After a particularly difficult day of second grade for my oldest son this year, I was walking him to the car hoping to provide some encouraging words to combat the rain pouring outside and inside of both of us. I began to tell him tidbits about his new school. “You know, son, when you get to this new school, every student in your class will have some learning difference just like you” was the first thing I mentioned to him. He seemed to ponder that for a minute before replying: “They’ll all be exactly like me?” I sighed. Well, no. They wouldn’t. In fact, the most glaring difference is that he would still be the only child in his class with hearing aids. “No, no one is exactly like you, son. But to be honest, no one is like me either. Every person is unique and special and has their own combination of talents and gifts and struggles.” I went on to describe for him the small class sizes and that we would soon be able to drop our nighttime appointments of speech, tutoring, and occupational therapy. “I really think you are going to like it,” I said with measured excitement as well as anxious hope as we walked to the car huddled together under an umbrella. “We will see,” he said, ever the realist.
A couple years ago, I wrote an article about the discernment that went into deciding to send our oldest to Catholic school in the first place. Back when I wrote that article, I had no idea that I would be discerning again a short three years later. I didn’t know then that there would be yet another cannonball moment shifting our course.
Three years ago, my cannonball moment was finding out that my son had hearing loss in the first place. Unlike the cannonball that hit Ignatius in the leg at full speed, however, this cannonball was slow. It took it’s time, offering little bits of destruction along the way before hitting me full on. We battled for years with communication issues and speech problems and epic tantrums without knowing exactly what was going on. But the battle came to a head when we learned of his hearing loss. To be honest, this discovery shifted how I thought about everything. But the one thing it didn’t change was where I intended for my children to go to school.
At least that cannonball didn’t.
The next one did, however. This cannonball, a bit faster in its trajectory, came during shelter-in-place last year. In fact, I’m pretty sure I am not the only parent who faced this cannonball during that time. It was the one that hit me full in the face the first week I sat down to help my son through his first grade homework. It was the cannonball that said “something is still not working here.” Through my haphazard homeschool teaching done in between work and keeping the twins alive, I saw right away that my son was not jiving with the normal ways of teaching. Assignments that were supposed to take 20 minutes took an hour. Everything was challenging. He got distracted by text boxes that moved around the screen. Once he discovered they moved, he would sit and move them bigger and smaller over and over again. He would get stuck on what the perfect color of the text would be. Or he would erase his whole drawing and start again just when I thought the assignment was almost over. He also was still struggling tremendously with reading and writing, way more than I thought he was. As a parent, I wondered if I had just not been paying attention enough. Looking back, I am incredibly aware of what a gift of time shelter-in-place was to help me see the fuller picture.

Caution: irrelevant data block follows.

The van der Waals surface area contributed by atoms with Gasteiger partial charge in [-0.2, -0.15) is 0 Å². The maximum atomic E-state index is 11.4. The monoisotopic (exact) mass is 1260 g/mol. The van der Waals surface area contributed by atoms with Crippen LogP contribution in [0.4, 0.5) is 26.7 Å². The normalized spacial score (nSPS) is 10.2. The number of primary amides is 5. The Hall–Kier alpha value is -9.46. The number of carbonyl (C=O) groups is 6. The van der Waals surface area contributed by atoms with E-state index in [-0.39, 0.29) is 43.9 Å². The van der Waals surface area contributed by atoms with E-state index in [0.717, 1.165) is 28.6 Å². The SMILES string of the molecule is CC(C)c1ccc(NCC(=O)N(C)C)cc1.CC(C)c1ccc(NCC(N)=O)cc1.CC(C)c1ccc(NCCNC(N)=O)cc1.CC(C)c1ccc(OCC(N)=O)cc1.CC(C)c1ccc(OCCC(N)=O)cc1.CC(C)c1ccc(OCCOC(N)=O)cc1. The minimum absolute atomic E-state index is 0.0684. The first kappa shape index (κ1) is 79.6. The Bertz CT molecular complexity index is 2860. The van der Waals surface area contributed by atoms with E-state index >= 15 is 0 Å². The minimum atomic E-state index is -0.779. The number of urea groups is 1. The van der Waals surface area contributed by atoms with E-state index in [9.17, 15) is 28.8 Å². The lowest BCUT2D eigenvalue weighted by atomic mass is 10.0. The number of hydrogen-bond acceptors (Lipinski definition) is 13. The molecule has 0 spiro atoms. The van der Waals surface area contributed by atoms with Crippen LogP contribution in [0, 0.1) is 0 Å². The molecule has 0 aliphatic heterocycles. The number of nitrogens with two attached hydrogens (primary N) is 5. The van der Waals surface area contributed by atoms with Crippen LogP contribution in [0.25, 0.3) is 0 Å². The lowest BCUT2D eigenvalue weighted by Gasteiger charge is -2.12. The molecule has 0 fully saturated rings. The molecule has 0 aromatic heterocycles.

We started second grade hopeful that everything would just right itself now that we were back in school. But it didn’t. Things got harder. In December, we finally did the full battery of tests to discover that despite the lack of literature on it, children with hearing loss can and do have other learning differences in the classroom. We started working with all of the diagnoses, and I was still incredibly hopeful that everything would be able to remain the same.
But in the end, it couldn’t. He needed a new environment that was equipped to celebrate him for everything that he is. He needed a new environment where he was surrounded by students who also learned differently. He needed me to acknowledge that discernment is fluid, and even if I had just undergone this same process on this same decision three years ago, it might be time to do the process again.
I think it is easy for us as human beings to get attached to the way things are. We settle into routines, we have expectations. We have dreams about how life is supposed to go. The truth is, however, that life never seems to go exactly the way we expected. But the truth also is that when the road forks, when the cannonball hits, that is when the most incredible things happen. I know, I’ve gotten to witness the incredible before. I will get to do so again.
That afternoon walking to the car in the rain reassuring my son and myself about the new adventure ahead, I paused at the curb to look at him. I wondered at that moment if he knew how incredibly special he has made my life. I wondered if he knew that I would gladly take every fork necessary in this road with him for the privilege of seeing him shine. I don’t know what’s going to happen as we take this new adventure together, but I do know that he is worth it.
- Leaping into Puddles – My article on discernment that preceded this decision.
- The Night When Christ Pulled Up a Chair– My article on how Jesus made himself known through one of my students.
Photo by Kuanish Reymbaev on unsplash.com